The Arizona Republic
By ANDREW BAGNATO
The Arizona Republic
As the Oklahoma Sooners football team prepared for this season, everyone wanted to know whether it could extend its domination over Texas.
Few gave much thought to how the Sooners would fare against Texas Christian.
The Horned Frogs, pride of Fort Worth and the newest member of the Mountain West Conference, shocked the seventh-ranked Sooners 17-10 in Norman on Saturday.
That night, Georgia Tech went into Auburn and handed the 16th-rated Tigers a 23-14 loss.
In the space of eight hours on the season’s opening Saturday, two of the three teams that went unbeaten in the regular season a year ago had been upended.
The common denominator: quarterbacks. Both the Sooners and the Tigers replaced veteran starters – Heisman Trophy winner Jason White at Oklahoma and Jason Campbell at Auburn – and both paid a heavy price for the mistakes made by inexperienced newcomers.
The Sooners started Paul Thompson, who had completed 31 passes in college but none since 2003. Thompson, a junior, lost two fumbles – one inside the TCU 5-yard line – and had one pass intercepted. Redshirt freshman Rhett Bomar fumbled to set up TCU’s winning touchdown.
At Auburn, sophomore Brandon Cox, who had completed 22 passes in his career, threw for 342 yards and two touchdowns against Tech. But his four interceptions in the second half sunk the Tigers.
Trouble for Ty
It wasn’t a good weekend to be Tyrone Willingham. First his new team, the Washington Huskies, blew a 17-6 lead in the final 10 minutes in a 20-17 loss to Air Force in Seattle.
Then Willingham’s former team, Notre Dame, blitzed No. 23 Pittsburgh 42-21.
With new head coach Charlie Weis calling the shots, the Irish looked virtually unstoppable. Led by quarterback Brady Quinn, the Irish mixed a short passing game with the occasional long ball and an inside running game.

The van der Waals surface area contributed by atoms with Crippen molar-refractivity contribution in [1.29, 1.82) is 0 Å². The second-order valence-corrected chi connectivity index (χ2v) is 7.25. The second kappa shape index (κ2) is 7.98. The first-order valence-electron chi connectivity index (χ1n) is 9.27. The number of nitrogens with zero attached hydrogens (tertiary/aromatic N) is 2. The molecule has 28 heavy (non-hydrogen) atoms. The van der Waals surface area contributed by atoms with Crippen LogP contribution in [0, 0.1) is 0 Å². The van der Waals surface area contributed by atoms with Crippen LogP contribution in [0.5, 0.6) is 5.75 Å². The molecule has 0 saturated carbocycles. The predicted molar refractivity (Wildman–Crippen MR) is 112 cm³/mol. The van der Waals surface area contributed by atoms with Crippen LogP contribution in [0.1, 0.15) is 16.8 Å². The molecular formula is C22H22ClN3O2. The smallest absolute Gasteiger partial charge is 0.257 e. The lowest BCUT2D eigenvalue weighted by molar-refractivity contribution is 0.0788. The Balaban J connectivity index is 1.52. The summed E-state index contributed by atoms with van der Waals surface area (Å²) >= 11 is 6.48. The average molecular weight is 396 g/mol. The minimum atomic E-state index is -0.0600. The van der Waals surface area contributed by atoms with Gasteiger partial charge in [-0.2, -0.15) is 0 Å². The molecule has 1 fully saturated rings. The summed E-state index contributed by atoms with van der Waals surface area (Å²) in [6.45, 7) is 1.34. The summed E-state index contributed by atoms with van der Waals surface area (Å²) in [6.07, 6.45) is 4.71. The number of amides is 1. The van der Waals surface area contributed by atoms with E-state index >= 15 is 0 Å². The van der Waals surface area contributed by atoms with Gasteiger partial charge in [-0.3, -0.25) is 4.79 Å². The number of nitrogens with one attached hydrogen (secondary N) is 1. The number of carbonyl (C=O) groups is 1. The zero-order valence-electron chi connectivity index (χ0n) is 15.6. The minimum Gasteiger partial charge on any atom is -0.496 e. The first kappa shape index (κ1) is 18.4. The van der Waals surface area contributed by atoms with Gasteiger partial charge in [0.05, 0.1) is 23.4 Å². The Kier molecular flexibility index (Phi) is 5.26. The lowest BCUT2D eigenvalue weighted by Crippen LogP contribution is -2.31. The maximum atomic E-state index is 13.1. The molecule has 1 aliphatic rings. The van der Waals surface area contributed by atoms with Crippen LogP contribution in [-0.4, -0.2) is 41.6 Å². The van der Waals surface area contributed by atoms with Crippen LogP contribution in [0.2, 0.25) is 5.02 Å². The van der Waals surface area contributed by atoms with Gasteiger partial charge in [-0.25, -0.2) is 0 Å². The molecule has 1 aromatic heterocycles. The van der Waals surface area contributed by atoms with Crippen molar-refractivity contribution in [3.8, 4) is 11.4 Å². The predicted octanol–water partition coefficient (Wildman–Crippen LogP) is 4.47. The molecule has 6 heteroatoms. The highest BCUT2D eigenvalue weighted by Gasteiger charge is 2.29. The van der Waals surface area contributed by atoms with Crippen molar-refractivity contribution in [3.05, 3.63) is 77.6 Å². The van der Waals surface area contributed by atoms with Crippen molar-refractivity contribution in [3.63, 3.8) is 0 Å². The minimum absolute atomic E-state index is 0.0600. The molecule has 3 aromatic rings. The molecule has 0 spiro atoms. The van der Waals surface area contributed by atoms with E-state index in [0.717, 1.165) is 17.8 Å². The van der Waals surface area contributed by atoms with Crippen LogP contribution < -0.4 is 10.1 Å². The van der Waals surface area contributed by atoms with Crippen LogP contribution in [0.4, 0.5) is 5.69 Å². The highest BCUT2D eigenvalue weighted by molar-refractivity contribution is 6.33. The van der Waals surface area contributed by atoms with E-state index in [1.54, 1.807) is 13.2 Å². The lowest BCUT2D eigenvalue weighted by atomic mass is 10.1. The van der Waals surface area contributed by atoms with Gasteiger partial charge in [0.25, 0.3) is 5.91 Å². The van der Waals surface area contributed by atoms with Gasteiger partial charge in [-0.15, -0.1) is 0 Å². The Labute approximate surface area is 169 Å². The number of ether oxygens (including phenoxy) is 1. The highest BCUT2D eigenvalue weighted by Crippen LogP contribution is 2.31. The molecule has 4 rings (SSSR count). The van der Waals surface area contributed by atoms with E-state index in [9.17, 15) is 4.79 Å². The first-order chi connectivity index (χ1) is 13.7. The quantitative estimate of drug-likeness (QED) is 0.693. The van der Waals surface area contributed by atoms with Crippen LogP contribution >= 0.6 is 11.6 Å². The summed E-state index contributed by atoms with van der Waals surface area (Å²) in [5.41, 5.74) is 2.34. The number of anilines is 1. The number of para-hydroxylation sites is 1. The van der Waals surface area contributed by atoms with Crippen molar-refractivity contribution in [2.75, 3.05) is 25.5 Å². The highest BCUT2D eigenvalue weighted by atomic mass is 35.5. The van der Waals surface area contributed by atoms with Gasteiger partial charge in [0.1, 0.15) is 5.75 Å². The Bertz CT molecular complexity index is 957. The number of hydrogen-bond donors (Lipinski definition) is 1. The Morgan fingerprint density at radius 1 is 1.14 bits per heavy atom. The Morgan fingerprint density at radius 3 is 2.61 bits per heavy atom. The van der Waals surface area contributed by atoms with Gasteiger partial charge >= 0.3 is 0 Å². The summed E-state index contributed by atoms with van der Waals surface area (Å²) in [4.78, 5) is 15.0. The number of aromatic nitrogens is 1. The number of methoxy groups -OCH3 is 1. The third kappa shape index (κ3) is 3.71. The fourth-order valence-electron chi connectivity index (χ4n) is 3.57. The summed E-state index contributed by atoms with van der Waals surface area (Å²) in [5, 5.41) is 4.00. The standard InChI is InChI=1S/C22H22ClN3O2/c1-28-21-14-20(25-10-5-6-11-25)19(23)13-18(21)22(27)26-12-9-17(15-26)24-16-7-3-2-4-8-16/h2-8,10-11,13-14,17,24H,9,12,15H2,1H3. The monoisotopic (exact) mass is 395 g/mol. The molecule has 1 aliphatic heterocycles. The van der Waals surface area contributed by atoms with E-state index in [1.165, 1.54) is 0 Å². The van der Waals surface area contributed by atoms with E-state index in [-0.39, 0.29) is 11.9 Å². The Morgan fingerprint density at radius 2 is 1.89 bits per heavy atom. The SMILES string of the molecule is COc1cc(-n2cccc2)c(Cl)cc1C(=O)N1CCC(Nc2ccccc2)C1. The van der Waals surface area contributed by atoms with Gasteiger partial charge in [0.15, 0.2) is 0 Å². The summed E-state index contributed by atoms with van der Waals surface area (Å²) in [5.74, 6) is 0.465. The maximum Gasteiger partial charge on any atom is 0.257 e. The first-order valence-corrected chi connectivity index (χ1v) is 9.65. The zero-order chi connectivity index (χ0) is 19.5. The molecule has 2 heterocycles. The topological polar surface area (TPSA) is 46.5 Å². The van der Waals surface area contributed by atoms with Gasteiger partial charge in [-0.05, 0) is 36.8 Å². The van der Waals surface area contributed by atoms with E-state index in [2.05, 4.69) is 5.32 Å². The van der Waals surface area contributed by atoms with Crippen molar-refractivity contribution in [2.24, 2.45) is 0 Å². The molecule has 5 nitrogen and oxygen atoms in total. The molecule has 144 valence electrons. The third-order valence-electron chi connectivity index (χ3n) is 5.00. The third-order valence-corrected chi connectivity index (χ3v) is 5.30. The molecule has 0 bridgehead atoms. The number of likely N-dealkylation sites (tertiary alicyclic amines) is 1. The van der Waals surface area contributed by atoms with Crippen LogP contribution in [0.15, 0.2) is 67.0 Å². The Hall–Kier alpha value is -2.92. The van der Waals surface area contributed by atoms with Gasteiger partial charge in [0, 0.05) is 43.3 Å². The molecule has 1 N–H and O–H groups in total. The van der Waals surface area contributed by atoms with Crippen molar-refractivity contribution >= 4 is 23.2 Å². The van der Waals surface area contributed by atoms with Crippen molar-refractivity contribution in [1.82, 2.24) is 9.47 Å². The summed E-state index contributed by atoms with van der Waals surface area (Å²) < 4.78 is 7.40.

The Irish scored touchdowns on six of their first seven possessions. The 35 points in the first 30 minutes are the most in a half by Notre Dame since Lou Holtz’s final home game in 1996.
It was an impressive debut for Weis. Notre Dame fans were positively giddy because the Irish won’t have to rely only on defense to win games, and it proved the school made the right move when it launched Willingham last year.
But the fans might want to remember what became of the last coach who opened his Notre Dame career with a resounding victory over a ranked team.
His name was Tyrone Willingham, and he drubbed No. 23 Maryland 22-0 three years ago. But that was a neutral site at Giants Stadium in New Jersey.
Mountain of talent
The Mountain West Conference’s slogan is “Above the rest.” We have a better idea: “As good as most.” It isn’t very catchy, but it’s accurate.
In the space of the season’s first two days, the MWC strengthened its case for an automatic Bowl Championship Series berth, winning two out of three against the Pac-10 and splitting with the Big 12.
The Mountain West’s newest member, TCU, stunned Oklahoma. Utah, which lost star quarterback Alex Smith and head coach Urban Meyer, beat Arizona on Friday, and Air Force knocked off Washington.
Meanwhile, Colorado needed a last-gasp field goal to hold off Colorado State in Boulder.
Northwestern’s 38-14 rout of Ohio University had a personal side.
Ohio’s new coach is Frank Solich, who, when he was the Nebraska coach, ran up the score in a 66-17 win over Northwestern in the 2000 Alamo Bowl.
“Remember the Alamo Bowl” was a rallying cry for Wildcat fans last week.
No. 2 Texas at No. 6 Ohio State, this Saturday night.
This is the year’s top intersectional showdown. The winner will jump to the front of the race to decide USC’s opponent in the Rose Bowl.